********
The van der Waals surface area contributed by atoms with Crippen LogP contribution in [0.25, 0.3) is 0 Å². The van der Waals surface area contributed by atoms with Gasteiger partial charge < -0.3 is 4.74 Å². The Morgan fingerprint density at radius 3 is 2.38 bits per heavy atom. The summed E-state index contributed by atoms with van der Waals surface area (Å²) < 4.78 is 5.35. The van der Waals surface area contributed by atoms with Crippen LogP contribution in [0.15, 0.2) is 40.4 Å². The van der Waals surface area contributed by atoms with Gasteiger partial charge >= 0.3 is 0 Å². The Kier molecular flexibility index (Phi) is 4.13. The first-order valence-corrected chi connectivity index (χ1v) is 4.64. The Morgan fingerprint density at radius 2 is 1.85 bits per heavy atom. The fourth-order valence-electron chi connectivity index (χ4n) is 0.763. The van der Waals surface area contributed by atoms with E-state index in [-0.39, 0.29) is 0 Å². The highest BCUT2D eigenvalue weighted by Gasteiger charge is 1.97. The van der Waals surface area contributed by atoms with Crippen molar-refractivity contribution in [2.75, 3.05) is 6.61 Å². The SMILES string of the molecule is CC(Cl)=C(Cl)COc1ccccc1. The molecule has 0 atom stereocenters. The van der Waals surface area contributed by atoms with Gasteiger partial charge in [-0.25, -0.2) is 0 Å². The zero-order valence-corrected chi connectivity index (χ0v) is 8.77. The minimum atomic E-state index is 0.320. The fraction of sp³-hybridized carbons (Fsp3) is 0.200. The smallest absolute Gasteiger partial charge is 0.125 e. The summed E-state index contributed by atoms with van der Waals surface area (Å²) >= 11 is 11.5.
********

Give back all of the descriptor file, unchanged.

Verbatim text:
The van der Waals surface area contributed by atoms with Crippen LogP contribution in [0.25, 0.3) is 0 Å². The van der Waals surface area contributed by atoms with Gasteiger partial charge < -0.3 is 4.74 Å². The Morgan fingerprint density at radius 3 is 2.38 bits per heavy atom. The summed E-state index contributed by atoms with van der Waals surface area (Å²) < 4.78 is 5.35. The van der Waals surface area contributed by atoms with Crippen LogP contribution in [0.15, 0.2) is 40.4 Å². The van der Waals surface area contributed by atoms with Gasteiger partial charge >= 0.3 is 0 Å². The Kier molecular flexibility index (Phi) is 4.13. The first-order valence-corrected chi connectivity index (χ1v) is 4.64. The Morgan fingerprint density at radius 2 is 1.85 bits per heavy atom. The fourth-order valence-electron chi connectivity index (χ4n) is 0.763. The van der Waals surface area contributed by atoms with E-state index in [-0.39, 0.29) is 0 Å². The highest BCUT2D eigenvalue weighted by Gasteiger charge is 1.97. The van der Waals surface area contributed by atoms with Crippen molar-refractivity contribution in [2.75, 3.05) is 6.61 Å². The SMILES string of the molecule is CC(Cl)=C(Cl)COc1ccccc1. The molecule has 0 atom stereocenters. The van der Waals surface area contributed by atoms with Gasteiger partial charge in [-0.25, -0.2) is 0 Å². The zero-order valence-corrected chi connectivity index (χ0v) is 8.77. The minimum atomic E-state index is 0.320. The fraction of sp³-hybridized carbons (Fsp3) is 0.200. The smallest absolute Gasteiger partial charge is 0.125 e. The summed E-state index contributed by atoms with van der Waals surface area (Å²) >= 11 is 11.5.